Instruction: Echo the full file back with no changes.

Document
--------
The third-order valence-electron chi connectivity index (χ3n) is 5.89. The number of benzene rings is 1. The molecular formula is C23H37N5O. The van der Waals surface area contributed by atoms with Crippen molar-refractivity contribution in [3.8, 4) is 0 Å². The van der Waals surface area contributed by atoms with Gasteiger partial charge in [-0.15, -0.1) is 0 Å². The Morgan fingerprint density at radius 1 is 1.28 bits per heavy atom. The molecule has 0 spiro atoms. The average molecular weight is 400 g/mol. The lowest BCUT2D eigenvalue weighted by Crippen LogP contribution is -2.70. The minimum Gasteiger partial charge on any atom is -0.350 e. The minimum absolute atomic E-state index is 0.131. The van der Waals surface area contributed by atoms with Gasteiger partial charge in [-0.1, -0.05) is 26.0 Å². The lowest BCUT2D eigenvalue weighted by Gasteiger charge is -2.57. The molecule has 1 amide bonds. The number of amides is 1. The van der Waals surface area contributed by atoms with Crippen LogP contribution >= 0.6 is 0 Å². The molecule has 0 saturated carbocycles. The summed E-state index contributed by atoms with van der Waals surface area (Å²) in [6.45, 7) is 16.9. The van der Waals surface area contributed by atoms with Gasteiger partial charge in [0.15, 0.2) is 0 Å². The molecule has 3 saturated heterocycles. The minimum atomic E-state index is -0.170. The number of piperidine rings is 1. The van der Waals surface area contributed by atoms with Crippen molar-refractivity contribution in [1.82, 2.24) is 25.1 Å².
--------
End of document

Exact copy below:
The third-order valence-electron chi connectivity index (χ3n) is 5.89. The number of benzene rings is 1. The molecular formula is C23H37N5O. The van der Waals surface area contributed by atoms with Crippen molar-refractivity contribution in [3.8, 4) is 0 Å². The van der Waals surface area contributed by atoms with Gasteiger partial charge in [-0.15, -0.1) is 0 Å². The Morgan fingerprint density at radius 1 is 1.28 bits per heavy atom. The molecule has 0 spiro atoms. The average molecular weight is 400 g/mol. The lowest BCUT2D eigenvalue weighted by Crippen LogP contribution is -2.70. The minimum Gasteiger partial charge on any atom is -0.350 e. The minimum absolute atomic E-state index is 0.131. The van der Waals surface area contributed by atoms with Gasteiger partial charge in [-0.1, -0.05) is 26.0 Å². The lowest BCUT2D eigenvalue weighted by Gasteiger charge is -2.57. The molecule has 1 amide bonds. The number of amides is 1. The van der Waals surface area contributed by atoms with Crippen LogP contribution >= 0.6 is 0 Å². The molecule has 0 saturated carbocycles. The summed E-state index contributed by atoms with van der Waals surface area (Å²) in [6.45, 7) is 16.9. The van der Waals surface area contributed by atoms with Gasteiger partial charge in [0.15, 0.2) is 0 Å². The molecule has 3 saturated heterocycles. The minimum atomic E-state index is -0.170. The number of piperidine rings is 1. The van der Waals surface area contributed by atoms with Crippen molar-refractivity contribution in [1.82, 2.24) is 25.1 Å².